Unions call on UK Government to abolish tuition fees for student midwives
on 07 May 2020
Four leading health unions are calling on the UK Government to abolish tuition fees for student midwives, nurses and allied healthcare students highlighting their contribution to the coronavirus pandemic.
The Royal College of Midwives (RCM), the Royal College of Nursing (RCN), UNISON and the National Union of Students (NUS) have written a joint letter to Health Secretary Matt Hancock asking him to “acknowledge students’ selfless service, not only in words, but in a tangible and quantifiable way.”
The letters asks for:
- The reimbursement of tuition fees or forgive current debt for all nursing, midwifery and allied healthcare students
- Abolish student-funded tuition fees for all nursing, midwifery and allied healthcare courses starting in 2020/21 and beyond, in recognition of students supporting public services
- The introduction of universal, living maintenance grants that reflect the needs of students
Commenting, RCM CEO Gill Walton said: “Our students make an invaluable contribution to the health of our country, both during and after their training. Never has that been more apparent that during this current crisis, not only with those formally entering the workforce but many other volunteering in health and care settings.”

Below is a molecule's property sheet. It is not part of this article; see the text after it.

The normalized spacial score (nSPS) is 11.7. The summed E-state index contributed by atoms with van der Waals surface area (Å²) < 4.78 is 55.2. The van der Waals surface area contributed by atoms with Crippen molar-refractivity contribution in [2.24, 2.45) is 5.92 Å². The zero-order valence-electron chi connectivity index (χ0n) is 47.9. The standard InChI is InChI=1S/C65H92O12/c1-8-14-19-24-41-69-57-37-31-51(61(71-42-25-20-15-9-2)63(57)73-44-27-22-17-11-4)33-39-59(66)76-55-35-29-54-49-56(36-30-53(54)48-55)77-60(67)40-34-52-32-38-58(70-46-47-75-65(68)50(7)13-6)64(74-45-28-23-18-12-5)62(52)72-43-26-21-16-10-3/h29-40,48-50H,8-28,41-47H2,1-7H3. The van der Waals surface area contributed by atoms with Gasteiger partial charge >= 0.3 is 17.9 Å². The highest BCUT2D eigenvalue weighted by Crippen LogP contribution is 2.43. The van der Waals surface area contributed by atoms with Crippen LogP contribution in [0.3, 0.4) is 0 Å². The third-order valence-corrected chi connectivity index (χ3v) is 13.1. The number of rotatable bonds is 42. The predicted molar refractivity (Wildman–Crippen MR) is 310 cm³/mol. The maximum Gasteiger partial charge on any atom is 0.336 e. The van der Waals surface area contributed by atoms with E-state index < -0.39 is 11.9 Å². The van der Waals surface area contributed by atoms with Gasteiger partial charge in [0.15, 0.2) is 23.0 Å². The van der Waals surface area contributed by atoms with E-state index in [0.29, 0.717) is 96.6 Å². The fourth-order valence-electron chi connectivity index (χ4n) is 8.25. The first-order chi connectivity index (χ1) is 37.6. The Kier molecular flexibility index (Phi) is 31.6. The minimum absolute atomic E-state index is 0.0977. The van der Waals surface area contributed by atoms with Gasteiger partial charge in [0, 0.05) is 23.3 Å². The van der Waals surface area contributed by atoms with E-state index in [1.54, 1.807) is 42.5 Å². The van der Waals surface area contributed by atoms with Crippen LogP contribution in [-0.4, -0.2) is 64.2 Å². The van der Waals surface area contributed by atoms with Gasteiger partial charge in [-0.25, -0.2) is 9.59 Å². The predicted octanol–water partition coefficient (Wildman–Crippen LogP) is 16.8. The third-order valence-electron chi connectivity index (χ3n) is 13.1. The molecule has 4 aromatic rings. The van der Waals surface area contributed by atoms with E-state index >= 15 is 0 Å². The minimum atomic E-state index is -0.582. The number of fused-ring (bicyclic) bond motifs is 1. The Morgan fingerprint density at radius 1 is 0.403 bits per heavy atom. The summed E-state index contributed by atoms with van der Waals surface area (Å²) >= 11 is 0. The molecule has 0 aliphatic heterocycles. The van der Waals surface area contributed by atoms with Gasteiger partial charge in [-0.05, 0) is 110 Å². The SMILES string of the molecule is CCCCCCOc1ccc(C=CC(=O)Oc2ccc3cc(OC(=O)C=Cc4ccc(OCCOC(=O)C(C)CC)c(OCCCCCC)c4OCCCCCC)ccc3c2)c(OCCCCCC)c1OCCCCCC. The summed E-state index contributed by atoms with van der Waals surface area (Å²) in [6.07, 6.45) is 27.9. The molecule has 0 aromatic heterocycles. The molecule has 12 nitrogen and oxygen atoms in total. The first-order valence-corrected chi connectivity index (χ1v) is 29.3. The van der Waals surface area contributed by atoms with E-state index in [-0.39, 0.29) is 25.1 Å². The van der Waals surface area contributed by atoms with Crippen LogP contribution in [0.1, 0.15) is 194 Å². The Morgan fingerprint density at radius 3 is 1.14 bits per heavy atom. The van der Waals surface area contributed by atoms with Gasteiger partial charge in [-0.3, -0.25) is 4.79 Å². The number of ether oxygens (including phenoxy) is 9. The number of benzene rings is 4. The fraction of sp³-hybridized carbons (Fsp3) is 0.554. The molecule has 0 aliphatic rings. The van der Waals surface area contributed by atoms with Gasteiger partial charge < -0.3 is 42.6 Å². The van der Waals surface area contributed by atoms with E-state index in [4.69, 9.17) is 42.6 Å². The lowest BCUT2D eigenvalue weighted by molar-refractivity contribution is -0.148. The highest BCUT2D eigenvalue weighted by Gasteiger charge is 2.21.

NUS Vice-President Welfare Eva Crossan added: “The contribution of nurising, midwifery and allied healthcare students to our society has always been immense but for too long has not been adequately recognised. The very cohorts of healthcare students currently experiencing unparalleled disruption to their education and volunteering to work on the frontline against coronavirus are those who were also forced by government to pay tuition fees and study without an NHS bursary.
Chief Executive and General Secretary of the RCN, Donna Kinnair, said: “Before the pandemic, we had witnessed the devastating impact the introduction of tuition fees had on student nurse numbers, with a 31% reduction in university application for nursing courses since 2016. This is a major reason why the nursing workforce in England entered the covid-19 crisis with almost 40,000 unfilled posts – and with one arm effectively tied behind its back.”